On se contentera pour notre part (pour le moment) de mettre en exergue les points suivants qui nous paraissent intéressants:
... I do find that local deterministic models reproducing quantum mechanics, do exist; they can easily be constructed. The difficulty signalled by Bell and his followers, is actually quite a subtle one. The question we do address is: where exactly is the discrepancy? If we take one of our classical models, what goes wrong in a Bell experiment with entangled particles? Were assumptions made that do not hold? Or do particles in our models refuse to get entangled? ...
The evolution is deterministic. However, this term must be used with caution. “De- terministic” cannot imply that the outcome of the evolution process can be foreseen. No human, nor even any other imaginable intelligent being, will be able to compute faster than Nature itself. The reason for this is obvious: our intelligent being would also have to employ Nature’s laws, and we have no reason to expect that Nature can duplicate its own actions more efficiently than itself. ...
... There are some difficulties with our theories that have not yet been settled. A recurring mystery is that, more often than not, we get quantum mechanics alright, but a hamiltonian emerges that is not bounded from below. In the real world there is a lower bound, so that there is a vacuum state. A theory without such a lower bound not only has no vacuum state, but it also does not allow a description of thermodynamics using statistical physics. Such a theory would not be suitable for describing our world. How serious do we have to take this difficulty? We suspect that there will be several ways to overcome it, the theory is not yet complete, but a reader strongly opposed to what we are trying to do here, may well be able to find a stick that seems suitable to destroy our ideas. Others, I hope, will be inspired to continue along this path. There are many things to be further investigated, one of them being superstring theory. This theory seems to be ideally suited for the approach we are advocating.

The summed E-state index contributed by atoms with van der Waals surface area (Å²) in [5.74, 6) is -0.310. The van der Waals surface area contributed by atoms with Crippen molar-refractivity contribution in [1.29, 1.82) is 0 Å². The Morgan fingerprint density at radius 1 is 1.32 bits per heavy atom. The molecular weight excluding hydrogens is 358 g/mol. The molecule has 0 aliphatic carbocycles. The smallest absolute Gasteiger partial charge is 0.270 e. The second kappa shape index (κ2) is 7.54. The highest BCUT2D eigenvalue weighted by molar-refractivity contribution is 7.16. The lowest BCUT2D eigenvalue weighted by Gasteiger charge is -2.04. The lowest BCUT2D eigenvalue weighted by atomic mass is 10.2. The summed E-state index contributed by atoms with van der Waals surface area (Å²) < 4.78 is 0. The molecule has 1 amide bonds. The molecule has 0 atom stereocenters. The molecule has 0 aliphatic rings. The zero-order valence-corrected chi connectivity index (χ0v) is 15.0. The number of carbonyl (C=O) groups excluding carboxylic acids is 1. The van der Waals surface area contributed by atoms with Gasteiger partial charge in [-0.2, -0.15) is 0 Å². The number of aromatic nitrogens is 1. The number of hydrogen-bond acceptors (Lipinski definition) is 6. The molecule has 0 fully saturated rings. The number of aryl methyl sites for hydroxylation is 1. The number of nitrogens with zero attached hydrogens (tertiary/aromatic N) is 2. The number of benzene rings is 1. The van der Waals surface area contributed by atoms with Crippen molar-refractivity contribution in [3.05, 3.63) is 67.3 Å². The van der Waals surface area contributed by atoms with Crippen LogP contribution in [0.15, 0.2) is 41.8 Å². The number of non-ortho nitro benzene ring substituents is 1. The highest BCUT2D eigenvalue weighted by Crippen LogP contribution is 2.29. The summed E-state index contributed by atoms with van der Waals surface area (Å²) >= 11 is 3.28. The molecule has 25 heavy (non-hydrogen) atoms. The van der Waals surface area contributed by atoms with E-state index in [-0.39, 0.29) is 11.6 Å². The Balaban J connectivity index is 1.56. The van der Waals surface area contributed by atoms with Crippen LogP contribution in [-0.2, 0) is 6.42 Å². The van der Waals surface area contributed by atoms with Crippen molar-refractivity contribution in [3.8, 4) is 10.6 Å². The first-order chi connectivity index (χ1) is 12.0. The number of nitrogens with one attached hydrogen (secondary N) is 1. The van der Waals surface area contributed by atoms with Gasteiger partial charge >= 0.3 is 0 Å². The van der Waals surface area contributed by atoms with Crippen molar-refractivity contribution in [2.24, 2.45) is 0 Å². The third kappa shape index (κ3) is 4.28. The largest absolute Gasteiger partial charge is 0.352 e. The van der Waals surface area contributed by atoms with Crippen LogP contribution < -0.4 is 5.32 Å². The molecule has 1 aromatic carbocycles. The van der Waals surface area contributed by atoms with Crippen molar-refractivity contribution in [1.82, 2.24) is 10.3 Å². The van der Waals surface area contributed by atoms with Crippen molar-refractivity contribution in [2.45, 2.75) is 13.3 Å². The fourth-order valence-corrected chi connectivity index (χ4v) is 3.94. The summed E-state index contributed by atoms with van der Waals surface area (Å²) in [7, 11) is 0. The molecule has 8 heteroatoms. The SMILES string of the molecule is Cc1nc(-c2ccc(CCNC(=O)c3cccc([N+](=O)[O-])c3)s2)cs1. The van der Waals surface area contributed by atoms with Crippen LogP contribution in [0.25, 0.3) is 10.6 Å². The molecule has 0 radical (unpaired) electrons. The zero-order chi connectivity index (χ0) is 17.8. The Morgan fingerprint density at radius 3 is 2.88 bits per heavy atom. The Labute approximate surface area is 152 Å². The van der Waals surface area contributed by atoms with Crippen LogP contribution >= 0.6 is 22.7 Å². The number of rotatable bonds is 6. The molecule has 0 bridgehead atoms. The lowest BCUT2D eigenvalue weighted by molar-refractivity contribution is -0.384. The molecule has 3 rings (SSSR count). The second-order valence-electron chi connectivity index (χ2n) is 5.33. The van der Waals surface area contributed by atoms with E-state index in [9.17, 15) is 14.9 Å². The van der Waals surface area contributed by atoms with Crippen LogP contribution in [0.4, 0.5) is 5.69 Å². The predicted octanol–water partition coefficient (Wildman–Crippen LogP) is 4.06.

G. 't Hooft, The Cellular Automaton Interpretation of Quantum Mechanics, 7/05/2014

Prophétie à propos d'une symétrie conformationnelle locale exacte de la Nature (mais spontanément brisée en deçà de l'échelle de Planck)
Au delà de ce débat sur l'interprétation de la mécanique quantique, le travail de 't Hooft offre l'occasion de voir un chercheur en action, prêt à élaborer et défendre des hypothèses audacieuses en construisant des modèles aussi précis que possible (et dans une certaine mesure réfutables) pour voir jusqu'où peuvent le guider selon son point de vue les concepts qui ont si bien servit la physique comme la causalité et la localité.
Voici pour finir une dernière de ses conjectures qui aura peut-être un plus grand avenir, telle qu'elle est évoquée sur son site personnel: